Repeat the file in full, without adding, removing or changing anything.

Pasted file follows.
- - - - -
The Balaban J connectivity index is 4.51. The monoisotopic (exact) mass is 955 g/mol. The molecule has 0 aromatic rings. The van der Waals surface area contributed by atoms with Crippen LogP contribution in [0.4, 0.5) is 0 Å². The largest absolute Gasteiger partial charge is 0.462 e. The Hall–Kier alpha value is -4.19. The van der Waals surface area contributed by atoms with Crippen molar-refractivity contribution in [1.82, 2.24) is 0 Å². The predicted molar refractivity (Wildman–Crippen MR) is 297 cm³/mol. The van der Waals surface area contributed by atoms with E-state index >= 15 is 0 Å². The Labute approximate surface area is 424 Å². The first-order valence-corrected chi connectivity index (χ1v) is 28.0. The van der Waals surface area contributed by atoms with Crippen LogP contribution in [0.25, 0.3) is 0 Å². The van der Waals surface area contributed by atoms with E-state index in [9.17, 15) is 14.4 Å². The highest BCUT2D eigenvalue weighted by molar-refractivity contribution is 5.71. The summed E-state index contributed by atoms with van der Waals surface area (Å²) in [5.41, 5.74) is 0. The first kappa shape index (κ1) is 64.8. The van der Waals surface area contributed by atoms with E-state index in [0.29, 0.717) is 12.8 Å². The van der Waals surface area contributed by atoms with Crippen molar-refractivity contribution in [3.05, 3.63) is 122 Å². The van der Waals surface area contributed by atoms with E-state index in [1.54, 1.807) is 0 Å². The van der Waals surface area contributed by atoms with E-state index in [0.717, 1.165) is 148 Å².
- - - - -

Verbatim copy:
The Balaban J connectivity index is 4.51. The monoisotopic (exact) mass is 955 g/mol. The molecule has 0 aromatic rings. The van der Waals surface area contributed by atoms with Crippen LogP contribution in [0.4, 0.5) is 0 Å². The largest absolute Gasteiger partial charge is 0.462 e. The Hall–Kier alpha value is -4.19. The van der Waals surface area contributed by atoms with Crippen molar-refractivity contribution in [1.82, 2.24) is 0 Å². The predicted molar refractivity (Wildman–Crippen MR) is 297 cm³/mol. The van der Waals surface area contributed by atoms with E-state index >= 15 is 0 Å². The Labute approximate surface area is 424 Å². The first-order valence-corrected chi connectivity index (χ1v) is 28.0. The van der Waals surface area contributed by atoms with Crippen LogP contribution in [0.25, 0.3) is 0 Å². The van der Waals surface area contributed by atoms with E-state index in [9.17, 15) is 14.4 Å². The highest BCUT2D eigenvalue weighted by molar-refractivity contribution is 5.71. The summed E-state index contributed by atoms with van der Waals surface area (Å²) in [5.41, 5.74) is 0. The first kappa shape index (κ1) is 64.8. The van der Waals surface area contributed by atoms with E-state index in [0.29, 0.717) is 12.8 Å². The van der Waals surface area contributed by atoms with Crippen molar-refractivity contribution in [3.05, 3.63) is 122 Å². The van der Waals surface area contributed by atoms with E-state index in [1.54, 1.807) is 0 Å². The van der Waals surface area contributed by atoms with E-state index in [0.717, 1.165) is 148 Å².